Central Suffolk stays true blue
SIR Michael Lord today heralded his win in Central Suffolk and North Ipswich as "a substantial victory" after doubling his majority in the seat.The Conservative veteran of six general elections pledged more of the same for the seat on hearing that he secured a majority of 7,856, as voters in the Tory stronghold emphatically re-elected him.
SIR Michael Lord today heralded his win in Central Suffolk and North Ipswich as "a substantial victory" after doubling his majority in the seat.
The Conservative veteran of six general elections pledged more of the same for the seat on hearing that he secured a majority of 7,856, as voters in the Tory stronghold emphatically re-elected him.
Sir Michael said: "I shall continue to do what I have always done, which is serve everybody whatever their political interests.
"It's a huge honour to be the member of parliament again.
"I'm delighted. It's a substantial victory."
Sir Michael has been MP for Central Suffolk since 1983 and has been a deputy speaker of the House of Commons in the last two parliaments.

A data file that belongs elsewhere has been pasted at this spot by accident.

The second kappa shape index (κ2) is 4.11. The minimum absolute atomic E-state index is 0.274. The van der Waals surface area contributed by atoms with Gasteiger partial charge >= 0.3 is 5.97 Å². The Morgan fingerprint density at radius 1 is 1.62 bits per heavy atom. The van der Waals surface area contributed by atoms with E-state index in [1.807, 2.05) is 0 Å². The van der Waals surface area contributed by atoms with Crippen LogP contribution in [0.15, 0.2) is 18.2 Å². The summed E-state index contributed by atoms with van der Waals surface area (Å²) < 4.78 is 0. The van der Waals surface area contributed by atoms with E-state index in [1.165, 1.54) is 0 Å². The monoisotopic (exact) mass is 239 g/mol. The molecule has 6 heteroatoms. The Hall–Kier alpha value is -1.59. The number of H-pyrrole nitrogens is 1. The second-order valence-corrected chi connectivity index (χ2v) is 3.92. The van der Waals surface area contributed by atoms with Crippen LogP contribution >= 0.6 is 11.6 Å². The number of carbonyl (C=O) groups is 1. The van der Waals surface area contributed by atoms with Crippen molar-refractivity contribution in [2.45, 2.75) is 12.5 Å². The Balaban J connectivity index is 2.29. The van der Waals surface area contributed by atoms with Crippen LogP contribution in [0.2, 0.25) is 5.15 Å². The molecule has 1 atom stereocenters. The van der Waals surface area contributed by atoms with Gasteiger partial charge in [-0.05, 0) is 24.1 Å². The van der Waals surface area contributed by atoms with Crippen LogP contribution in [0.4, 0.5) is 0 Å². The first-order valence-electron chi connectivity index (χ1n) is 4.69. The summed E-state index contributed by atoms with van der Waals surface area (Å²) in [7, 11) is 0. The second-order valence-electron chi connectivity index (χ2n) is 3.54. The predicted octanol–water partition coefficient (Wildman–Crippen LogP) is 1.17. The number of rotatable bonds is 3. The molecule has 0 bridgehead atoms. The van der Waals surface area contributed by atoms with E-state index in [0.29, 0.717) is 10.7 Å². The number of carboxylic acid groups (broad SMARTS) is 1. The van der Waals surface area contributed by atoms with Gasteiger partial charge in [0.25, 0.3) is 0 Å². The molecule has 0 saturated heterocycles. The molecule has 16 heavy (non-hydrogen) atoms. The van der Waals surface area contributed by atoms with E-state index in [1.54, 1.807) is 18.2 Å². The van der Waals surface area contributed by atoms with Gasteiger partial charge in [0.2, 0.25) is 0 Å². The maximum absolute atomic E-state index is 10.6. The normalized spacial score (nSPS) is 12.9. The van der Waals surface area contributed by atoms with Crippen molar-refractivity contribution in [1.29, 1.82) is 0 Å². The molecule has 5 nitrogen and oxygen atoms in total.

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He said his victory, and the increase in his majority, was largely due to a loss of trust in Labour.
"The key issue on the doorstep without any doubt was trust in the government," he said.
"Trust was the most important thing."
Despite finishing behind the Tories and Labour for the third consecutive election the Liberal Democrats said there were positives in the result.
Mr Houseley said: "Our vote is substantially up.
"We've got a lot to look forward to over the next four years as we fight this seat again.
"During this campaign we showed we are the real alternative to this Labour government."
Labour, which now faces the task of turning around a significantly increased Conservative majority in five years, put its loss down to a poor result in the rural areas of the Central Suffolk seat.
Mr Macdonald said: "Certainly in the urban areas I feel we have done as well as we could have expected to do but I think we have lost out in the country."
The Greens secured fewest votes in the seat but insisted in future years they would become a bigger force in British politics.
Professor Wolfe said: "We may have come last in terms of numbers of votes but compared to last time it's a huge increase.
"We are really trying to get the ideas into people's minds because the major parties are just not coming clean on the seriousness of the situation.
"By the time another four years comes around people will be seriously worried."